Path storage in the particle filter

Posted in Statistics by Pierre Jacob on 12 July 2013
Typical ancestry tree generated by a particle filter

Typical ancestry tree generated by a particle filter

Hey particle lovers,

With Lawrence Murray and Sylvain Rubenthaler we looked at how to store the paths in the particle filter, and the related expected memory cost. We just arXived a technical report about it. Would you like to know more?

Consider a particle filter with N particles. At each step of the algorithm, positive weights w_1, \ldots, w_N are given to the sample. The particles with large weights are duplicated and the particles with low weights are killed. One way to perform this resampling step is called “multinomial resampling”, where N indices a_1, \ldots, a_N are drawn from \{1, \ldots, N\} with probabilities \{\omega_1, \ldots, \omega_N\} proportional to the weights. Those indices represent the parent particles for the future generation: the new first particle stems from particle a_1, the second from a_2, etc. For instance if none of the ancestor indices (a_i)_{1\leq i \leq N} is equal to the index k, then the associated particle is killed.

Hence each resampling step kills particles, and looking at the whole genealogy of the particles after T steps you end up with an “ancestry tree” like the one on the figure above. The latest generation on the right has N members, and they all have a common ancestor if you go back in time far enough. We call the part of the tree with only one branch the “trunk“, and the rest is the “crown“. I personally favoured the term “bush” instead of “crown” but I was advised not to use it in the paper. However if you’re getting bored reading this post, please mentally replace “crown” by “bush”. Anyways! If you need to store the whole tree, how costly is it going to be?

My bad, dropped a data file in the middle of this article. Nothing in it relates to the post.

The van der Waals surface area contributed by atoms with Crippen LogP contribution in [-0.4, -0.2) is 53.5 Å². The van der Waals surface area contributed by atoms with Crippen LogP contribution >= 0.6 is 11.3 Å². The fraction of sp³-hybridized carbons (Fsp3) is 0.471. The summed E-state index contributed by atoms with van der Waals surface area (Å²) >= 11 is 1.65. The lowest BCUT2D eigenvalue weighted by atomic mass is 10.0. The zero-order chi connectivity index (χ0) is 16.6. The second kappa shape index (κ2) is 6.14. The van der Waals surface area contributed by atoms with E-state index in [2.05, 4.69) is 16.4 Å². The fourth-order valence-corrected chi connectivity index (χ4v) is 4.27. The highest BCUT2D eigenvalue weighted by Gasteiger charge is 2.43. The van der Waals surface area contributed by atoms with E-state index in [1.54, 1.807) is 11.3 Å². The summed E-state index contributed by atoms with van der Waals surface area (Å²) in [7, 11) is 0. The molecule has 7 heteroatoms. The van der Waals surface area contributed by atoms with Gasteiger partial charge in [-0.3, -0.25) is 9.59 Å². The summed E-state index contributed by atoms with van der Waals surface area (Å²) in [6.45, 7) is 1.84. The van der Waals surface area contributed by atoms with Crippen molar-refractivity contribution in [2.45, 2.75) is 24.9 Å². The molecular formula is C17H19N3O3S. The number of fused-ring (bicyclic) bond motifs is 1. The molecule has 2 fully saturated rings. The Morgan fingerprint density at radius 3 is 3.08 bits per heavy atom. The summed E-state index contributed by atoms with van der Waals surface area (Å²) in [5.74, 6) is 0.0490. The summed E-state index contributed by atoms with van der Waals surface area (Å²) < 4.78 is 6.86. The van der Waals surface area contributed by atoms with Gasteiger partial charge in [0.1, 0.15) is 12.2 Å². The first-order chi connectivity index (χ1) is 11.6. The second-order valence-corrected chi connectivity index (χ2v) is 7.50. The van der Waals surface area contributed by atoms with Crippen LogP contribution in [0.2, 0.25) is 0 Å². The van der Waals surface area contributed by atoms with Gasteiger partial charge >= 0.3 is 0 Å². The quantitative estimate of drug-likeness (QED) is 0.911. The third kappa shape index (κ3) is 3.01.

Our main result bounds the expected number of nodes in the tree by T + C N \log N, where T is the number of time steps, N is the number of particles, and C>0 is a constant independent of T and N. The first term, T, trivially bounds the number of nodes in the trunk, while the second term, C N \log N, bounds the number of nodes in the crown. The calculation for the crown turned out to be quite hairy (really sorry for that one). It is actually related to some combinatorial results on random trees arising in population genetics such as described e.g. here. The difference is that we deal with a more general class of trees, but obtain much less precise results.

The document also presents a parallel-friendly algorithm to store the tree recursively during the run of the particle filter. It alternates between two procedures: one to insert the new generation in the tree, and one to “prune” the tree (i.e. to remove the dead wood?). For the numerical section we used Lawrence‘s LibBi, described in this tech report, on which I’ll try to blog about soon!


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